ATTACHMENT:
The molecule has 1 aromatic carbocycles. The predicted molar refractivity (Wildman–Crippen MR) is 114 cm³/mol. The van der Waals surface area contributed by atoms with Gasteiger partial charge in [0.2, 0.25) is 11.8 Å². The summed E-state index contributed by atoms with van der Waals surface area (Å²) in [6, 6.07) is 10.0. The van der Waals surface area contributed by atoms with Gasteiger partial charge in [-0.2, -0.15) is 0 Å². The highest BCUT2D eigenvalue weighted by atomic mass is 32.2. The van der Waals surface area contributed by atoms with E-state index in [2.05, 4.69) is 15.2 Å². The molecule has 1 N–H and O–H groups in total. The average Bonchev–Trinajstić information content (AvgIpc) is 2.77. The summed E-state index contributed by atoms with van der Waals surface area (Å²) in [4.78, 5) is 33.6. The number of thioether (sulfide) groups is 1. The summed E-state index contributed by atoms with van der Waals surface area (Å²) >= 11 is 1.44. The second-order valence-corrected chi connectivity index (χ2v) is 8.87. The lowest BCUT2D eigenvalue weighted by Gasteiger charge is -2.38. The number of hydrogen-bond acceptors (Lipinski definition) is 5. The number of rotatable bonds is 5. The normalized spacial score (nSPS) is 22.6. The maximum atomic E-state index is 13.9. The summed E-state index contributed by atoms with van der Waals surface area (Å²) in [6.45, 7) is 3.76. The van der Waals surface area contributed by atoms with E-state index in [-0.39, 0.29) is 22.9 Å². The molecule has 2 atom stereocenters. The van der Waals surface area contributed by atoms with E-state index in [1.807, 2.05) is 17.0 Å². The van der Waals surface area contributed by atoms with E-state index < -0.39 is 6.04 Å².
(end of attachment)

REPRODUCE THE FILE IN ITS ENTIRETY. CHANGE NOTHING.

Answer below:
The molecule has 1 aromatic carbocycles. The predicted molar refractivity (Wildman–Crippen MR) is 114 cm³/mol. The van der Waals surface area contributed by atoms with Gasteiger partial charge in [0.2, 0.25) is 11.8 Å². The summed E-state index contributed by atoms with van der Waals surface area (Å²) in [6, 6.07) is 10.0. The van der Waals surface area contributed by atoms with Gasteiger partial charge in [-0.2, -0.15) is 0 Å². The highest BCUT2D eigenvalue weighted by atomic mass is 32.2. The van der Waals surface area contributed by atoms with E-state index in [2.05, 4.69) is 15.2 Å². The molecule has 1 N–H and O–H groups in total. The average Bonchev–Trinajstić information content (AvgIpc) is 2.77. The summed E-state index contributed by atoms with van der Waals surface area (Å²) in [4.78, 5) is 33.6. The number of thioether (sulfide) groups is 1. The summed E-state index contributed by atoms with van der Waals surface area (Å²) >= 11 is 1.44. The second-order valence-corrected chi connectivity index (χ2v) is 8.87. The lowest BCUT2D eigenvalue weighted by Gasteiger charge is -2.38. The number of hydrogen-bond acceptors (Lipinski definition) is 5. The number of rotatable bonds is 5. The normalized spacial score (nSPS) is 22.6. The maximum atomic E-state index is 13.9. The summed E-state index contributed by atoms with van der Waals surface area (Å²) in [6.45, 7) is 3.76. The van der Waals surface area contributed by atoms with E-state index in [-0.39, 0.29) is 22.9 Å². The molecule has 2 atom stereocenters. The van der Waals surface area contributed by atoms with E-state index in [1.807, 2.05) is 17.0 Å². The van der Waals surface area contributed by atoms with E-state index < -0.39 is 6.04 Å².